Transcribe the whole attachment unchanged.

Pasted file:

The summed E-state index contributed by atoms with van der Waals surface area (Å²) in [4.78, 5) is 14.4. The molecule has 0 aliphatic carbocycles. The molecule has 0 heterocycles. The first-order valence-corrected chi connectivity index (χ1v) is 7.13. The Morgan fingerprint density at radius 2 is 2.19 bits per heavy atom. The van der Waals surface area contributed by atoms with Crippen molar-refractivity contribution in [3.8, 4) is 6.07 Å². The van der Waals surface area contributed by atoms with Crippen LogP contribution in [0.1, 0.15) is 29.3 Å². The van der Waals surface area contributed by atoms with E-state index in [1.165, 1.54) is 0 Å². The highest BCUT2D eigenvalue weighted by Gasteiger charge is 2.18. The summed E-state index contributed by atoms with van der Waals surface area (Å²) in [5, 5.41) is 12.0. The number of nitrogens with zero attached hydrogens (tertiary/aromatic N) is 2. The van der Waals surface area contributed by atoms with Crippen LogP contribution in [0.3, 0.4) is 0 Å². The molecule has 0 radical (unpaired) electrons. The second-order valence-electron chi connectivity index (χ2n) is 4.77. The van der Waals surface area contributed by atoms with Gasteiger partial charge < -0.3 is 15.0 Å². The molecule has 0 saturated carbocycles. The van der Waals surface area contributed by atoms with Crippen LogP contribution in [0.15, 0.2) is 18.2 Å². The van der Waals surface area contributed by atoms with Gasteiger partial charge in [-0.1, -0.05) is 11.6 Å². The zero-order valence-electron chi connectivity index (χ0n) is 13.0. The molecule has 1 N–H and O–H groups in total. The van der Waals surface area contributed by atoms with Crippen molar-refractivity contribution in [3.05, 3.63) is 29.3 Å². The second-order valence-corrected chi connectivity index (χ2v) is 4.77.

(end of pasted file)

The summed E-state index contributed by atoms with van der Waals surface area (Å²) in [4.78, 5) is 14.4. The molecule has 0 aliphatic carbocycles. The molecule has 0 heterocycles. The first-order valence-corrected chi connectivity index (χ1v) is 7.13. The Morgan fingerprint density at radius 2 is 2.19 bits per heavy atom. The van der Waals surface area contributed by atoms with Crippen molar-refractivity contribution in [3.8, 4) is 6.07 Å². The van der Waals surface area contributed by atoms with Crippen LogP contribution in [0.1, 0.15) is 29.3 Å². The van der Waals surface area contributed by atoms with E-state index in [1.165, 1.54) is 0 Å². The highest BCUT2D eigenvalue weighted by Gasteiger charge is 2.18. The summed E-state index contributed by atoms with van der Waals surface area (Å²) in [5, 5.41) is 12.0. The number of nitrogens with zero attached hydrogens (tertiary/aromatic N) is 2. The van der Waals surface area contributed by atoms with Crippen LogP contribution in [0.3, 0.4) is 0 Å². The molecule has 0 radical (unpaired) electrons. The second-order valence-electron chi connectivity index (χ2n) is 4.77. The van der Waals surface area contributed by atoms with Gasteiger partial charge < -0.3 is 15.0 Å². The molecule has 0 saturated carbocycles. The van der Waals surface area contributed by atoms with Crippen LogP contribution in [0.15, 0.2) is 18.2 Å². The van der Waals surface area contributed by atoms with Gasteiger partial charge in [-0.1, -0.05) is 11.6 Å². The zero-order valence-electron chi connectivity index (χ0n) is 13.0. The molecule has 1 N–H and O–H groups in total. The van der Waals surface area contributed by atoms with Crippen molar-refractivity contribution in [3.05, 3.63) is 29.3 Å². The second-order valence-corrected chi connectivity index (χ2v) is 4.77.